I told her to sit down in the nearest seat, and I left her to check-in. Finding the hostess, I asked if it was ok for us to sit at the table where my friend sat. The hostess said,
Of course –
The valet called ahead and told us that you were arriving.
Sit wherever you’d like.
The hostess led me out to the patio where my friend sat and gave us two menus.
The crew looked out for us.
We ate lunch while the mesquite tree overhead sprinkled its leaves on our table. She blew her nose, she coughed, and she checked her oxygen.
She requested a to-go box for her leftovers, and we sat in silence. We both surveyed the beauty that surrounded us. The sun began to shine over the top of our table’s umbrella, illuminating her face and making her eyes twinkle.
She said to me,
“Know that I plan to visit you when I’m gone, a lot.”
“I know you will. That’s why I’m creating our place where you will visit.”
An eternal gift, from the flight deck, announcing she’s at ease making her final approach,
and I need not worry.
I can rest assured, she’ll be using her wings with no need for pre-board, and most definitely, be wheelchair-less with wheels-up in the garden that I’m preparing for her landings and take-offs.
it’s what my mother told me to have and to hold
and to never lose.
is having trust, and I trust my mother.
People who are intimidated by you
talk badly about you
with hopes that others
won’t find you so appealing.
Keep doing YOU.
This summer, a week before leaving for Santa Barbara, J⁴ spoke with a man who had had a near-death experience. He flatlined 7 times. The man told J⁴ that he had seen God and that it was beautiful “on the other side.”
After telling me the man’s story, J⁴ said,
“I want you to know that I’m at peace with dying.”
The summer before, in 2016, J⁴ survived malignant pleural effusion, a complication of lung cancer. Doctors predicted a 3-month life expectancy.
“If I’m going to die, I want to spend my last days at the beach.”
Her angel-of-a-husband, QCJ rented a house on a cliff overlooking the ocean in Santa Barbara. They invited their family and my family for a week-long vacation. It was an incredible week.
In my wildest dreams, I never thought we’d make it back to the beach this year, but we did. J⁴ fought every single day of the 365 days, battling and overcoming the coughs, the fatigue, the treatment failures, the chemo, the radiation, and the depression. She assures me,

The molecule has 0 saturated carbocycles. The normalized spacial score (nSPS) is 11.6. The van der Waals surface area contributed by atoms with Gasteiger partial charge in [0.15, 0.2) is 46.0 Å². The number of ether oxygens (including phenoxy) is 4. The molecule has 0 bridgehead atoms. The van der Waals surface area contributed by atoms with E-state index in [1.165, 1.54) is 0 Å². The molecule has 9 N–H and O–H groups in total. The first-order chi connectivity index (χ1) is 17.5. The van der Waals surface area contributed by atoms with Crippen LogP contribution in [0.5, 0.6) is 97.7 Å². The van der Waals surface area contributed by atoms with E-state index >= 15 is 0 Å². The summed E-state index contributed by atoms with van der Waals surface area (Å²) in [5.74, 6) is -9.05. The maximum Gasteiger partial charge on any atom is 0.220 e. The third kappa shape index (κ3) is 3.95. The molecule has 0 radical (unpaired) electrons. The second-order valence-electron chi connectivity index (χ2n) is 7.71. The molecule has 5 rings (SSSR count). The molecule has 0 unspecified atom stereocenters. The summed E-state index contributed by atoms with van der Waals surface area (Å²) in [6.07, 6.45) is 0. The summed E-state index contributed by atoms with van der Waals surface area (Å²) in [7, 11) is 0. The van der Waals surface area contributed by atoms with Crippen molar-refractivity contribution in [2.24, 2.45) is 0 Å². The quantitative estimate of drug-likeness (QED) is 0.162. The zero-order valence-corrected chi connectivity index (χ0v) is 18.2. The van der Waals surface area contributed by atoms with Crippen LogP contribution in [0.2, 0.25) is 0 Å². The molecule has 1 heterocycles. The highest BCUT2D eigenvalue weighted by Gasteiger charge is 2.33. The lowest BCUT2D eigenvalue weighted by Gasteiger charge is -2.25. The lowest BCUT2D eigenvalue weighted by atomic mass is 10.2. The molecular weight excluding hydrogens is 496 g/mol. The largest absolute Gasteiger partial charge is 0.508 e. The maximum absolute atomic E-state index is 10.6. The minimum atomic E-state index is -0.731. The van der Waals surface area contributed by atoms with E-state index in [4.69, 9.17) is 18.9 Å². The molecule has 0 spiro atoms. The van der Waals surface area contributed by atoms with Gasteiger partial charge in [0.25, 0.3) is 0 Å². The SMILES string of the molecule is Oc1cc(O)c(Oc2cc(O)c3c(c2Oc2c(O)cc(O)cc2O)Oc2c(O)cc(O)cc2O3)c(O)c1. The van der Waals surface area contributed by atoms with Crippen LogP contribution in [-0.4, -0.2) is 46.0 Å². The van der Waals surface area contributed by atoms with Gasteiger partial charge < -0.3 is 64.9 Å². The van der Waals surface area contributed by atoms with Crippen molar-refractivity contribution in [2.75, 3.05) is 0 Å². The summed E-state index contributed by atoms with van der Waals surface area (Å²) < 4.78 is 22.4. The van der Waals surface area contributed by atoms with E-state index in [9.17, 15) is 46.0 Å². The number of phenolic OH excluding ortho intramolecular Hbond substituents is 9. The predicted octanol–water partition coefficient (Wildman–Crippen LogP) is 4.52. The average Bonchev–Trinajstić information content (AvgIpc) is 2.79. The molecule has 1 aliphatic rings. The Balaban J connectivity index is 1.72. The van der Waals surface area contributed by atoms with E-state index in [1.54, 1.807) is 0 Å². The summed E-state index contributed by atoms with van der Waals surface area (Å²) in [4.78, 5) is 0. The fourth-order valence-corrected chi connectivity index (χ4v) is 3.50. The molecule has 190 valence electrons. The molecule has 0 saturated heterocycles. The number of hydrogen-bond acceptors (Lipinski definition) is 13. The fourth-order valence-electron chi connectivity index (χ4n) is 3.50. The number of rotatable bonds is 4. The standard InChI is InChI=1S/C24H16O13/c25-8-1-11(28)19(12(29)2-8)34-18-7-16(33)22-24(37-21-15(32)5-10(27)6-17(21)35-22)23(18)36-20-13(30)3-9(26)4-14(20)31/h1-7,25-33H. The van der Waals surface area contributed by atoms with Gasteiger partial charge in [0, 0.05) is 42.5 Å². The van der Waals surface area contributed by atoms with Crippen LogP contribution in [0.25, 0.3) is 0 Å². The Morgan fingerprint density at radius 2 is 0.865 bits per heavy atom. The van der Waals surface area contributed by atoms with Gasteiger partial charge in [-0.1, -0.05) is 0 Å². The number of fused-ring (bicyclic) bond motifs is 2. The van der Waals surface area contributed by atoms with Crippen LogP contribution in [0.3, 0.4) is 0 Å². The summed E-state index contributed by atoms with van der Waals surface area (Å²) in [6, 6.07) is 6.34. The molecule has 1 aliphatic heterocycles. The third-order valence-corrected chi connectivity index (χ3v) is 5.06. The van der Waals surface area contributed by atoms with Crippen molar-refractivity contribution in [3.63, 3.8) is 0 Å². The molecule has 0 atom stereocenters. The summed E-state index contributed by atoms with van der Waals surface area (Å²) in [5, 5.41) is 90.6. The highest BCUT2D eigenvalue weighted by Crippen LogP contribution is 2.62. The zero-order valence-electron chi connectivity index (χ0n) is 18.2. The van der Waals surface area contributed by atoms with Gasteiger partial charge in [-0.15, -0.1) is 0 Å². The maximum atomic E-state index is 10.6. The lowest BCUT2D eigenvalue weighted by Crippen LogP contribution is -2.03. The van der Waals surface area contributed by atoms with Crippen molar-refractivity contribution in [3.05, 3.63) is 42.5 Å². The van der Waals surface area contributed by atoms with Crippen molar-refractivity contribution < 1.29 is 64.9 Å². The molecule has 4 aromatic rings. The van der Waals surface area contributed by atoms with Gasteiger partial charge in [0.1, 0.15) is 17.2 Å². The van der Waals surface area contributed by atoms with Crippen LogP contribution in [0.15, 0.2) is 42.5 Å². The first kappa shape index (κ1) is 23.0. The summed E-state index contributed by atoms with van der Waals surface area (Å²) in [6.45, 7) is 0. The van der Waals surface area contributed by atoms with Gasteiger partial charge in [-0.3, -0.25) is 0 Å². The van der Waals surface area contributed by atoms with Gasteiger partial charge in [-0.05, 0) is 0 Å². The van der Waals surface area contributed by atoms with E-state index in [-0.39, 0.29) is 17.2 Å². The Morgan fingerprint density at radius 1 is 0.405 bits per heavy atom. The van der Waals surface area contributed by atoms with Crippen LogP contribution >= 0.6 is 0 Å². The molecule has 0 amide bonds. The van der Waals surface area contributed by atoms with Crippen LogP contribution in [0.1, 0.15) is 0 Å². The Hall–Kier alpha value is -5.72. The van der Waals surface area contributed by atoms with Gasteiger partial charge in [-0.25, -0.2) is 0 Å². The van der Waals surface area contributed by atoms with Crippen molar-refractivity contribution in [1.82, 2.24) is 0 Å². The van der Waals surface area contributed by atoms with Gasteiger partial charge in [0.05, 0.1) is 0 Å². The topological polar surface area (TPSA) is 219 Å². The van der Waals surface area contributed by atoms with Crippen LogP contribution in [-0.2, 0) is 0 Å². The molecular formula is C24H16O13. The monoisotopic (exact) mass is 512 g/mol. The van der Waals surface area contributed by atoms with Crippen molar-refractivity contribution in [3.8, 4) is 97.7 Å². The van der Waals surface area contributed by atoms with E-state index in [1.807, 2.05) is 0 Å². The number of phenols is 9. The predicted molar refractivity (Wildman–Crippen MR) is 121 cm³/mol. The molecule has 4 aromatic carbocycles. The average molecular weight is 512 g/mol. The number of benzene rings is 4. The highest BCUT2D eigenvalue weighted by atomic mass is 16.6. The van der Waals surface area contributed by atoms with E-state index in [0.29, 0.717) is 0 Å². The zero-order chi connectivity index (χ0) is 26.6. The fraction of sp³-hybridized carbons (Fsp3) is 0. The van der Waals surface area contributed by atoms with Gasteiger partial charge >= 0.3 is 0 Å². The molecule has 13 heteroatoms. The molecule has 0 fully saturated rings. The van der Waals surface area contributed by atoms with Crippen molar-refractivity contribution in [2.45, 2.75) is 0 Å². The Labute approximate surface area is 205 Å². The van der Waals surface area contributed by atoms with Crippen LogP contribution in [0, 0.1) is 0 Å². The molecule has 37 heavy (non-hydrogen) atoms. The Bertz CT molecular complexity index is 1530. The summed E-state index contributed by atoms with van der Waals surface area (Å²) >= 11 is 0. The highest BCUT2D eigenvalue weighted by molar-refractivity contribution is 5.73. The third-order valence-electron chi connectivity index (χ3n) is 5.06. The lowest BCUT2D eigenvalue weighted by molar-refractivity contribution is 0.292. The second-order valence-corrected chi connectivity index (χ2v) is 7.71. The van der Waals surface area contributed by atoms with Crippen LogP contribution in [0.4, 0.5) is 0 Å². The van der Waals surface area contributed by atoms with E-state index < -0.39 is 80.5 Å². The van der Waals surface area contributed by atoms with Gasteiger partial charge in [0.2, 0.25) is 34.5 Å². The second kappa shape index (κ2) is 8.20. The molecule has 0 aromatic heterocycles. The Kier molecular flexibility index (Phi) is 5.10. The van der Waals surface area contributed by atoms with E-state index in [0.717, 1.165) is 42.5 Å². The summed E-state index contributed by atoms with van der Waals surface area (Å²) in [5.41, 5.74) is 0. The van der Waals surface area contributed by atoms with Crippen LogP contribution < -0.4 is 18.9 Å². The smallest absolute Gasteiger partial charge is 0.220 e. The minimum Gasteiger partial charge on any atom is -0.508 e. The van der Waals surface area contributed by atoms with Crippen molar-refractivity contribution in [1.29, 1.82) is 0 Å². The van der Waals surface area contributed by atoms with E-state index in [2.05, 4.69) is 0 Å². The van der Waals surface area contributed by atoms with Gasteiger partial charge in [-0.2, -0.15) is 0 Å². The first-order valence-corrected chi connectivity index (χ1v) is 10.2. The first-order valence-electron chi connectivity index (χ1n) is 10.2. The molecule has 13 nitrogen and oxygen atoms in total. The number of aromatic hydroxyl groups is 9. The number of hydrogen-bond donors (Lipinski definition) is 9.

“I accept I drew the short stick with this cancer card,
but I’m not done.”
She keeps moving – onward and upward – hoping for a miracle and defying the odds.
And because of J⁴’s perseverance and optimism, we’re back in Santa Barbara this year.
We’re in a different rental house with a modified group of family, but we’re back at the beach and still have J⁴.
One afternoon while J⁴ rested by the rental house’s pool, I went out to photograph. I google-searched a stairway to the ocean that I had seen while doing some travel research on Pinterest. I used my Waze app to lead me to the stairway’s access, hidden in between two homes in a Santa Barbara residential neighborhood. With my 40+ lb camera bag on my back and wearing my street clothes and shoes, I headed down the path toward the stairs. As I approached the stairs, I saw a male runner ascending the stairs toward me. He was in great shape, yet as he passed me, I could hear his heavy breathing. He was out of breath but still running. I second-guessed my clothing and longed for my running shoes and workout pants/top. The stairs were steep and numerous. This was going to be a workout for me, too.
As I descended, I noticed the people who headed up the stairs. Some had beach chairs and towels, so I presumed the steep staircase was the only exit option from the beach. Many took a break on a long bench located midway on the stairs. Below, I could see surfers slowly paddling their boards close to the shoreline, resting before heading back out to sea. It seemed, at the moment, everyone was taking a breather.
I took photos while I made the journey down toward the water. When I reached the bottom, I, too, took a breather.